LAHORE: The air traffic control system of the Civil Aviation Authority (CAA) remained shut for 253 minutes in major parts of the country early Monday morning, sources familiar with the matter revealed to The Express Tribune.
The radar and associate communication system were out of order in Lahore, Islamabad, Quetta and Rojhan from 2:02am to 6:15am. An emergency was declared and CAA officials deputed at the air traffic control system used a single link frequency system to avoid any untoward incidents, sources said.
During this time, around 165 flights carried between 40,000 and 50,000 passengers, despite cloudy weather and rainfall in parts of the country. The air traffic controller had to point out a number of times that the air traffic safety system was not up to date and even flights flying from Kabul and India could not be traced.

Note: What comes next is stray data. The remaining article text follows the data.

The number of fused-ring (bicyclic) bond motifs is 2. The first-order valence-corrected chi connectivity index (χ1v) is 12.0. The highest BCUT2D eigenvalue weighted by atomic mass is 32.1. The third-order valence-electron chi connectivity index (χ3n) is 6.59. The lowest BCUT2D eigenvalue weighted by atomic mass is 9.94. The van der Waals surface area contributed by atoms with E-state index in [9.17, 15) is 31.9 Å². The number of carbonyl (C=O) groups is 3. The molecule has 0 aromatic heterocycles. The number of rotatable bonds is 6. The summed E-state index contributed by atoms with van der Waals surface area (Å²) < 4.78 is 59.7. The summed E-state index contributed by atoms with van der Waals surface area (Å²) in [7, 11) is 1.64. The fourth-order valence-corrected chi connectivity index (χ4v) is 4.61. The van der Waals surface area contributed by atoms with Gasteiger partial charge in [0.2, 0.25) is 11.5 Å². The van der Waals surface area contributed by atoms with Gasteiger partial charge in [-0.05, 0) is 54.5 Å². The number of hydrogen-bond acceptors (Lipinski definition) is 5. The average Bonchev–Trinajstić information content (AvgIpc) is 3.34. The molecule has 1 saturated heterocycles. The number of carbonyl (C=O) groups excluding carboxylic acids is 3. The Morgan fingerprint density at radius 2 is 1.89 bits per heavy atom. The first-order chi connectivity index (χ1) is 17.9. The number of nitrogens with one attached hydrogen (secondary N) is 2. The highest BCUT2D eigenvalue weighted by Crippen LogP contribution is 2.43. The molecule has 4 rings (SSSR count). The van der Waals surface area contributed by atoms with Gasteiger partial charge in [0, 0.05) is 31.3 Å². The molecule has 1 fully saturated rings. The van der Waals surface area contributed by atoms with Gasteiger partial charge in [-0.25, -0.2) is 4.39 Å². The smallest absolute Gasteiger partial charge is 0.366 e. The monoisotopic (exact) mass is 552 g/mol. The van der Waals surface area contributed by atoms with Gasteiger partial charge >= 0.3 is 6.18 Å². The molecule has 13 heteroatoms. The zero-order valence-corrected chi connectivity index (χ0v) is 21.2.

The director general (DG) of CAA ordered an inquiry into the incident and DG operations appointed an inquiry officer to probe the matter.
CAA spokesperson Pervez George, while talking to The Express Tribune, claimed that there was possibility of a ‘technical fault’ developing in the system and that is why a ‘manual system’ was used for communication. The spokesperson added that he would be in a better position to give a detailed account once he had information from the engineers and other quarters concerned. He also said that the malfunction had been rectified and the air traffic control system was functioning normally now.
Responding to a question on the strike call issued for Tuesday by the staff of the CAA regarding an increase in salaries, promotion and other demands, he stated that most of the demands of the employees were fulfilled in a board meeting of the CAA held in Karachi on Monday. He hoped the employees would take back the strike call.
On Monday, CAA staff at Allama Iqbal International Airport Lahore was on strike. They claimed that the aviation authority was a profitable institution which earned between Rs15 billion to Rs18 billion annually, but the salaries of its employees and other perks and privileges were below those of workers of various other federal government institutions.